It was my birthday last week, so Naomi took some days off work to do exciting birthday things. One of them was going to Brighton for the afternoon, to visit our favourite shops: Lush, Boho Gelato and Purezza. Brighton is full of vegan cafes and restaurants, but I figure why fix what isn’t broken, so we go to Purezza and Boho Gelato whenever we’re there and I always get a mushroom pizza. What can I say, I’m a creature of habit.
Anyway, we parked near Brighton Dome and as we got out of the car I spotted a poster advertising Josie Long’s current tour. I pointed it out to Naomi, because the name Josie Long seemed familiar and I felt that it was in some way linked to Naomi – perhaps she had mentioned liking her, or expressed a wish to see her. Naomi seemed pleased and we headed over to look at the poster. Aha! Josie Long was playing in Brighton Dome this very weekend. We tracked down the ticket office and booked tickets, pleased to find there were still some available.
It wasn’t until we got home and were telling Naomi’s evening PA about our day that it transpired that each of us had thought the other was a big fan of Josie Long and neither actually knew who she was… Concerned that her name might have been familiar to me because she had been slated for being a racist homophobe or something, I checked the blurb for her show. It seemed encouragingly non-racist and non-homophobey, so we laughed at our ridiculously English communication and went along to the show. Continue reading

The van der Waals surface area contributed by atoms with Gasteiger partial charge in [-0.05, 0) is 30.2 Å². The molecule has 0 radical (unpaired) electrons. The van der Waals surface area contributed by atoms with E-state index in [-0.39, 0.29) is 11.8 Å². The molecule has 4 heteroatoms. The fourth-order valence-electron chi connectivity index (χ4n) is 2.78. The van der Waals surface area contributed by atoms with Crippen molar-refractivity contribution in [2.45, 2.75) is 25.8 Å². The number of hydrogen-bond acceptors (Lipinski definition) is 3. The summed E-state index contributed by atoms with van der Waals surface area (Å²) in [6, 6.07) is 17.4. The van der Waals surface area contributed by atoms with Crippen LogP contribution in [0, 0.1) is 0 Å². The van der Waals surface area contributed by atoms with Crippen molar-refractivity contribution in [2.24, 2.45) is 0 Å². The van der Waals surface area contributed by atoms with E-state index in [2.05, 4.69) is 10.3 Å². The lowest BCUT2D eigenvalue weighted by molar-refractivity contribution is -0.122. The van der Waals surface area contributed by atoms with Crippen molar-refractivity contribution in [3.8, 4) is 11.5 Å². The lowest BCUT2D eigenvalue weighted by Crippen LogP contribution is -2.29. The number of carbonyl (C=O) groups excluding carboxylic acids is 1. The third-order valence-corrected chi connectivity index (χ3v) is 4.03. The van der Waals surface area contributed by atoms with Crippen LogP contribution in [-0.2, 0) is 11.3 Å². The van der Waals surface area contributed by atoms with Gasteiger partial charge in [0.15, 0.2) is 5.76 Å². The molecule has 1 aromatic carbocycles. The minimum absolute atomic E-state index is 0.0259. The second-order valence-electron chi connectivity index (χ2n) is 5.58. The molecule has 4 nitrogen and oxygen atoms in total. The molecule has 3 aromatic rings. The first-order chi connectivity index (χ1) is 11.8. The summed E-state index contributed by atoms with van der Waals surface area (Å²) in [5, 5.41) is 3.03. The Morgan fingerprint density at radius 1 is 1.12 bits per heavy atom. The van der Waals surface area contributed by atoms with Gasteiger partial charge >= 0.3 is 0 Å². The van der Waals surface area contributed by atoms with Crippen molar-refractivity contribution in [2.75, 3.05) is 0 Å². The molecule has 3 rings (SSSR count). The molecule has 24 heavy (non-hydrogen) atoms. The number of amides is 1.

Three friends came to stay this weekend, to celebrate my birthday by eating large amounts of pizza and ice cream and playing board games. This morning between meals and games I took the opportunity to rope a couple of them into doing a short Yogaia class with me. Anna had never done yoga before, I had done about half a dozen beginner’s classes and Heidi is an experienced yogi, so it was quite interesting.
Anna and I were laughing uncontrollably as we utterly failed not only to get into the poses but to even understand what poses we were supposed to be in, while Heidi calmly folded herself up like some kind of human origami project and maintained a zen-like focus. I don’t think Anna and I are constitutionally suited to yoga, but perhaps the zen-like focus and the origami-flexibility both come with practice.
Benny is a natural at yoga – his favourite resting position is one we like to call “froggy doggy”, where his back legs are splayed out behind him and his pelvis is flat against the floor. Sometimes he lies down and carefully maneuvers his legs into this position, but other times he begins in a downward dog position, then raises his head to stretch his back legs right to the tips of his toes, and allows his feet to slide out from underneath him.
I’m not nearly as flexible as that, and I don’t particularly want to be able to swivel my hips 180 degrees and lie flat on the floor, but I would like to be a bit more supple. I’ve also got ongoing discomfort in my shoulders and upper back; this is partly due to a tendency to tight muscles that I’ve inherited (hi mum! Hi granny!) but also thanks to my terrible posture. Add to all of that the fact that my brain goes 100 miles a minute and I am not very good at simply being, and the upshot is that yoga would be great for me.